Here’s the baby blanket I made her. I was in the home stretch of finishing up the fringe when I got the call yesterday that I was an uncle again, so last night I plunked myself down in front of an endless supply of ABC reruns on the computer and finished it off. Hooray again!
It’s a variation on the classic pinwheel blanket and also a couple steps removed from the blanket I made for her first, Ethan, which was pieced together using pinwheel/lace octagons and squares. I’ll try to post snaps of that one soon – it’s from my pre-digital era.
Abbie’s husband Ben is really math-y, so I’ve been thinking of all the math stuff you could teach a kid (or a grown-up for that matter!) with this pattern. Triangles, spirals, arcs, squares, octagons, 16-a-gons, for starters. Also multiplication and exponents, since it goes 4/8/16. Although it’s not a true sunflower pattern, Fermat’s Spiral
and all manner of fun with Spirographs. Then later on, more higher math series stuff like Factorials and Triangular Numbers and Fibonacci numbers… The body of the blanket is also kind of like a circular family tree, now that I think of it. How a propos.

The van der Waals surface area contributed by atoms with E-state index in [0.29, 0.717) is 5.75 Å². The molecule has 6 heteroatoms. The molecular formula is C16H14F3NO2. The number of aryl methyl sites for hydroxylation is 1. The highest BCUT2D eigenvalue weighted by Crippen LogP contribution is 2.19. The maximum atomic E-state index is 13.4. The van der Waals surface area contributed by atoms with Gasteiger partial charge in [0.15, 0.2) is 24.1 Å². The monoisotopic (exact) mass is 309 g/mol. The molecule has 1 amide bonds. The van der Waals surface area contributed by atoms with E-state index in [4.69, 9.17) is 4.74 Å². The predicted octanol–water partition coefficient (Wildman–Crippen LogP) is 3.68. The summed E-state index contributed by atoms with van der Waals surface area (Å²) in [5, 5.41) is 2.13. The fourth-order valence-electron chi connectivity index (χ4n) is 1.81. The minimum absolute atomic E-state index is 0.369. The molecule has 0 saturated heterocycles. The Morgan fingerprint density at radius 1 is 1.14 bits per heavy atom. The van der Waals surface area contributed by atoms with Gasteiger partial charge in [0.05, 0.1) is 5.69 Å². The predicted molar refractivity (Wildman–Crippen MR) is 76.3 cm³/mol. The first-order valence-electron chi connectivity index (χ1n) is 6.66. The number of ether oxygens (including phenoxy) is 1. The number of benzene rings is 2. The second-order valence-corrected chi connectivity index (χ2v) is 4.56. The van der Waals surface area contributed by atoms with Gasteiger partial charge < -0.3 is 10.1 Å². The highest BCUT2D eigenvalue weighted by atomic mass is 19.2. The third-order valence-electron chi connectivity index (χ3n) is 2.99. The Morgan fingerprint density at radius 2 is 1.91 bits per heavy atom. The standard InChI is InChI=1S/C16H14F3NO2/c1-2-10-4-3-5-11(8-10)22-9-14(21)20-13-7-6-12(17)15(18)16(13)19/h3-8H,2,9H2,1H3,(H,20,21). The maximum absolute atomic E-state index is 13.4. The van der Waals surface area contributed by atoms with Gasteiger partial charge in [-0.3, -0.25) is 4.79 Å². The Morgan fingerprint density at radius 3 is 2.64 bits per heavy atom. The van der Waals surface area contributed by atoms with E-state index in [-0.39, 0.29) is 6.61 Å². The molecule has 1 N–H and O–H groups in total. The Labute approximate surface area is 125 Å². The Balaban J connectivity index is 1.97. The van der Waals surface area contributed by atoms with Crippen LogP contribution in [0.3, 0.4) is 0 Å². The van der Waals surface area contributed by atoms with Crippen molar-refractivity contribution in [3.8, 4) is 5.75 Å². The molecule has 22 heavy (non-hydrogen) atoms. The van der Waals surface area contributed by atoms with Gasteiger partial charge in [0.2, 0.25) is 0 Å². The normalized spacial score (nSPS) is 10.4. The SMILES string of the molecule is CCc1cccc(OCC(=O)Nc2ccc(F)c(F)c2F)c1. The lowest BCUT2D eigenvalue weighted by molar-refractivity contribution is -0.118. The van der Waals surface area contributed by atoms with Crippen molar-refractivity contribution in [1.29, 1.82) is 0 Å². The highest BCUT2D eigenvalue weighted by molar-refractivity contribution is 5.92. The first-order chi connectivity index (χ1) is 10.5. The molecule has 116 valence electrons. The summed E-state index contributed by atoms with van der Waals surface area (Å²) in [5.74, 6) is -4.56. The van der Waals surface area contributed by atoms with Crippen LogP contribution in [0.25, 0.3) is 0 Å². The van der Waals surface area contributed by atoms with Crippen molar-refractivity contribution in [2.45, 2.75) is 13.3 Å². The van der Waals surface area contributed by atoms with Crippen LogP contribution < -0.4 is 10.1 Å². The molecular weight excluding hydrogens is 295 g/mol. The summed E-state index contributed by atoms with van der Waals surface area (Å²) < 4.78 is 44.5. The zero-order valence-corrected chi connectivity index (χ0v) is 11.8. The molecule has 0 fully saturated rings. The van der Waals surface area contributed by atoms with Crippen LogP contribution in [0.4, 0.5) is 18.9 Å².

I also ruffled and frilled and fringed the bujeezus out of this one… I knew the ruffley-ness would happen because I added more and more stitches as the piece got wider – adding 4 stitches per round would make it flat – adding 8 per round made it ruffle, and adding 16 per round made the ruffles ruffle. I found the fringe pattern in the first Nicky Epstein over-the-edge book, which I also explored when I made Lowly the scarf (snaps soon!) and it added so much bulk to the blanket, it took on a weight and a life of its own!
I made this using plain old Lion brand yellow cotton on size 4 needles, and the fringey bits are incorporated into the bind-off instead of being sewn on – baby stuff is meant to get barfed on, and this should last for years (generations?) and hold up just fine in the wash. It’s one heck of a wubbie. Please love it, Hannah!
For something so complicated, it’s surprisingly simple and intuitive to make. If you’d like to take a crack at it, you can find the pattern here.